Yet looking out the window of my Uber as we drove into the city, I couldn’t help but stare. Kraków’s architecture and landscape were astonishingly beautiful. I had never been to continental Europe before but it was exactly like how it looked in the movies.

Image taken during one of the many walks we took through the city.

I was the first to arrive at our Mission Coordinator, Dr. Agata Kołodziejczyk’s, house. Her house would serve as our headquarters for the entirety of the mission. Ruchira arrived not much later than me and we were introduced to Agata (as she told us to call her) and were shown to our room.

Later that evening, Ruchira and I set out into the city to meet with Ula, Kasia, and Ewa for a night out. We walked through the city, exploring Kraków's history, visiting an actual castle, trying local Polish food, and walking through a heritage market in Rynek Główny, the Main Market Square.

Mission Prep

The next day, all of the crew had moved into HQ and we spent the day integrating as a team. We went over our strengths and weaknesses, how we solve problems, our professional backgrounds, how we think, and how we perceive the world around us.

We had physical fitness training throughout the day and into the night. We hiked to one of the highest points in the city, testing our capabilities in a high-altitude setting. Sometimes we weren’t allowed to talk, relying on non-verbal communication to help each other out. At night, we had to leave our phones at HQ, using our memory and a little problem-solving to navigate through the city and the forest.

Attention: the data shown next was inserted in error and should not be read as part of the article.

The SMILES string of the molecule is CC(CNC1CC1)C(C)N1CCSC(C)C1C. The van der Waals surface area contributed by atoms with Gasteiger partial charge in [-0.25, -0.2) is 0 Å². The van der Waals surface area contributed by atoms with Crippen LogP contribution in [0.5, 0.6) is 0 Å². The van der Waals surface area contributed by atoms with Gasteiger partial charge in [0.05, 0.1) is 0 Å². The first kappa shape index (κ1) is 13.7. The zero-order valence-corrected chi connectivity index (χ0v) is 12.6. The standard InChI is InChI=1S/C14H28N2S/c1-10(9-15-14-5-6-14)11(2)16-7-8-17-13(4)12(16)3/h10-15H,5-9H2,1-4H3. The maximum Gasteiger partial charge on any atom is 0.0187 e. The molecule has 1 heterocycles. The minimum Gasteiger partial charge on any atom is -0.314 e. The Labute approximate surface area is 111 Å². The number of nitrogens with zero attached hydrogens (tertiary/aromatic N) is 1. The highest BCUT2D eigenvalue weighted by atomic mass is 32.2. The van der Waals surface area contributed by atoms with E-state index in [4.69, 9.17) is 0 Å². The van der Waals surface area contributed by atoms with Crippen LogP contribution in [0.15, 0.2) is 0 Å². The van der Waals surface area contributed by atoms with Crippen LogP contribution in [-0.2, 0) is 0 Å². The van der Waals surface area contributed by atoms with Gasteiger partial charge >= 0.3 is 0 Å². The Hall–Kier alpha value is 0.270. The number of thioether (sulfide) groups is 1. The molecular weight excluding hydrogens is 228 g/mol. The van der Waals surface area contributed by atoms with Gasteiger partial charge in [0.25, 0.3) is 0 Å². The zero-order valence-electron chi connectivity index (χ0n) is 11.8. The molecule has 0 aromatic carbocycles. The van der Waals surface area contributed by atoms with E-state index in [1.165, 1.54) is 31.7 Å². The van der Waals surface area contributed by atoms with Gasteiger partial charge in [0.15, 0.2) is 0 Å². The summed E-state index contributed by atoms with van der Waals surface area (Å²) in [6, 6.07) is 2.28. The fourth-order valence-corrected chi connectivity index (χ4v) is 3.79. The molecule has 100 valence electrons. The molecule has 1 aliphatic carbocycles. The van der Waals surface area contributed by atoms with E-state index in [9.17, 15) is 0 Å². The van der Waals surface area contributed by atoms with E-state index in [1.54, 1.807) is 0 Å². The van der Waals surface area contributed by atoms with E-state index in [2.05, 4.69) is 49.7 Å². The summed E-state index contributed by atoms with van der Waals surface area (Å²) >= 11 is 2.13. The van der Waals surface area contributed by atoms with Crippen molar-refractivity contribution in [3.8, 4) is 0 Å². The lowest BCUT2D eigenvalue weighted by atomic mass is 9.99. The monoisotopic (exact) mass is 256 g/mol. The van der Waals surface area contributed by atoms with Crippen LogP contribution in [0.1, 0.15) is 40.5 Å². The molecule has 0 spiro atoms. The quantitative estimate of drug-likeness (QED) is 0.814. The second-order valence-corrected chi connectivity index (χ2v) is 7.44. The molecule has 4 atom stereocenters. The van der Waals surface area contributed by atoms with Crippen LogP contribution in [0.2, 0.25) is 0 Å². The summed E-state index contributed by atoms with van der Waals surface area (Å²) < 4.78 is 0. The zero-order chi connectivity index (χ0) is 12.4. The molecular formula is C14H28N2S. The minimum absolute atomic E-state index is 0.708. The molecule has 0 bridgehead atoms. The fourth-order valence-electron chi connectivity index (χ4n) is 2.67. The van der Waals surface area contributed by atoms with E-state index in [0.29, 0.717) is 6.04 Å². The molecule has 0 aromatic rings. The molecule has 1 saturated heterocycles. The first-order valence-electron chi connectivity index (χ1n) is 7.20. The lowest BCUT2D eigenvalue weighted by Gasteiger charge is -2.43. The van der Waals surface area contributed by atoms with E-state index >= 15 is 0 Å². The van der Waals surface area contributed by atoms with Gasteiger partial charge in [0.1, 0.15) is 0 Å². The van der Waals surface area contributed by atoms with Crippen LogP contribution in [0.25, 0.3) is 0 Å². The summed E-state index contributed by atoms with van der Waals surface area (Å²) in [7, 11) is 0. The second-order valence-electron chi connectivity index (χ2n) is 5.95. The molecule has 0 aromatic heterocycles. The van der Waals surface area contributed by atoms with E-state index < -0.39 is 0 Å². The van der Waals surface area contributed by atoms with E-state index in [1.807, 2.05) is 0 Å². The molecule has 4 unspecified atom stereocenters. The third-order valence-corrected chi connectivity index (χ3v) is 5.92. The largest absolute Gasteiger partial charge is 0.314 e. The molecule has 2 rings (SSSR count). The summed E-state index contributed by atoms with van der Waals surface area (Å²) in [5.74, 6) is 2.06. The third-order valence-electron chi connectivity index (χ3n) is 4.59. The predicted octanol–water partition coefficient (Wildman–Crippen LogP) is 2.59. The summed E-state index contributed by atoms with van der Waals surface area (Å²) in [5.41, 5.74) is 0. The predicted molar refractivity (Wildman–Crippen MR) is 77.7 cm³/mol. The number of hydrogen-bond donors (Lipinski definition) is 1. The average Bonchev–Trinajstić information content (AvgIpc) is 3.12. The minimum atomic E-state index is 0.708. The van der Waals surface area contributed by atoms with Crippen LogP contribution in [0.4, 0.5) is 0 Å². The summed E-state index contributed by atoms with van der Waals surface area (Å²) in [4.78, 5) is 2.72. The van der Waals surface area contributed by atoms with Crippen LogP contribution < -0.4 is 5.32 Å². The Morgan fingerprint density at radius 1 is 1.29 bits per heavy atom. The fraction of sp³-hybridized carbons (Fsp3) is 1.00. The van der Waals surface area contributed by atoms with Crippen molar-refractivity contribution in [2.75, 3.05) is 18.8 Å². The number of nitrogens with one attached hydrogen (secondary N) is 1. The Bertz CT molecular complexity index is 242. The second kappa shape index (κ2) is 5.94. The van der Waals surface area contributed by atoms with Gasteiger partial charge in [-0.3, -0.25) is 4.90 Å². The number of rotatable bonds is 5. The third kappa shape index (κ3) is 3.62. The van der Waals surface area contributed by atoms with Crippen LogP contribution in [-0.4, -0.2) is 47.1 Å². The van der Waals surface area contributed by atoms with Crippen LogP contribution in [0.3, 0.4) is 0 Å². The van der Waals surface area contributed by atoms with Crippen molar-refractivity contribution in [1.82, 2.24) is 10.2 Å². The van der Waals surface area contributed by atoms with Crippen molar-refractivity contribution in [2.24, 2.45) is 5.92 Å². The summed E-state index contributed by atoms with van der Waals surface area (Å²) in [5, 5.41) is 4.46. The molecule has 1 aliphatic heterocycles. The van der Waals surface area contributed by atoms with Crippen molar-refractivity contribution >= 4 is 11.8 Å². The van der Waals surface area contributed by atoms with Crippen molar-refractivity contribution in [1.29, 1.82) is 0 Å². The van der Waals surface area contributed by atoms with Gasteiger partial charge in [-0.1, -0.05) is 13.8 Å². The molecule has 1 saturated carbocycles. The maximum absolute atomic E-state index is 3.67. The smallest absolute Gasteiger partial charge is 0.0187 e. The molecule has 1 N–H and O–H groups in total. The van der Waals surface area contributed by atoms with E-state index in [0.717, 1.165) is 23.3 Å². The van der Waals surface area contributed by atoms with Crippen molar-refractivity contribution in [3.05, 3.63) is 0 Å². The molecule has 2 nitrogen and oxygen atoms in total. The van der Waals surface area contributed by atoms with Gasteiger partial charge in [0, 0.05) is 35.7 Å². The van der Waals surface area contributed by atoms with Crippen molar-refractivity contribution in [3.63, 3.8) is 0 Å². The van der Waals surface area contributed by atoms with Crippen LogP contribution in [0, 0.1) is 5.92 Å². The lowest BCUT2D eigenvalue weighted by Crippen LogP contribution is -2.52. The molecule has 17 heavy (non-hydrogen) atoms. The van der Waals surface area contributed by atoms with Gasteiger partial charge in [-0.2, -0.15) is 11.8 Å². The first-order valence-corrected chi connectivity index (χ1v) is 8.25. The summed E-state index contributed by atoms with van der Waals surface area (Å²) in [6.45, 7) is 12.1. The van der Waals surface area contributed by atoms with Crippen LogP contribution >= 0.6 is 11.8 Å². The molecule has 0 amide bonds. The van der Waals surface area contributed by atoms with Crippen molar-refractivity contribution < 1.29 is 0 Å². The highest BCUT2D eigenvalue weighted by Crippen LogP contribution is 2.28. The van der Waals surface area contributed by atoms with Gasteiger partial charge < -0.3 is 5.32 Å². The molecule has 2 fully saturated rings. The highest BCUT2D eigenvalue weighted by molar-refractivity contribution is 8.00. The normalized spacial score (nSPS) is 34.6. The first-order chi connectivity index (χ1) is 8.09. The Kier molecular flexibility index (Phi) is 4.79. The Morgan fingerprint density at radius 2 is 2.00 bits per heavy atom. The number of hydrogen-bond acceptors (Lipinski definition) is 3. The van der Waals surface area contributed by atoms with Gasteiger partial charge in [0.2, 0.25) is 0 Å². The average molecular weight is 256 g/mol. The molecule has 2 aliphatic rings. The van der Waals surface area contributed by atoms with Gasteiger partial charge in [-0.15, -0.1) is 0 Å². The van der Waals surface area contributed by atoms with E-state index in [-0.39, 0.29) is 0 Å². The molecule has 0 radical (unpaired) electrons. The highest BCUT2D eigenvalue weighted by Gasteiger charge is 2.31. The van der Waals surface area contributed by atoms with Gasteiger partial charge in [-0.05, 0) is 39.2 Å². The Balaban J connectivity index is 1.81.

Team picture after hiking to one of the highest points in Kraków.

While this might seem unconventional, this entire experience brought us all remarkably closer to one another, building our trust in each other, and strengthening our crew for the mission to come.

It was well after midnight when the girls and I gathered after some much-needed showers, planning for the upcoming days. We decided on the roles each of us would take for the mission:

  • Ruchira would assume the role of our Crew Commander;
  • Natalia would be the Communications Officer;
  • Kasia was assigned as the Medical Officer;
  • I was given the role of Crew Engineer;
  • Ula was chosen to be our Astrobiologist;
  • Ewa was given the role of Data Officer.

The day after, or Day 0, was spent packing our bags and driving to the mountains towards the Habitat.

After getting briefed on last-minute house rules, we heard the door to the Hab lock behind Agata. I remember us looking at each other, my emotions mirrored across my teammates’ faces: excitement, anxiety, uncertainty, and most importantly, determination.

In a second, we snapped into action.

We knew Day 1 would be the busiest day of the mission since it would take some time to get settled into our routine. We used Day 0 to prepare the space around us to help make the transition as smooth as possible for the next day.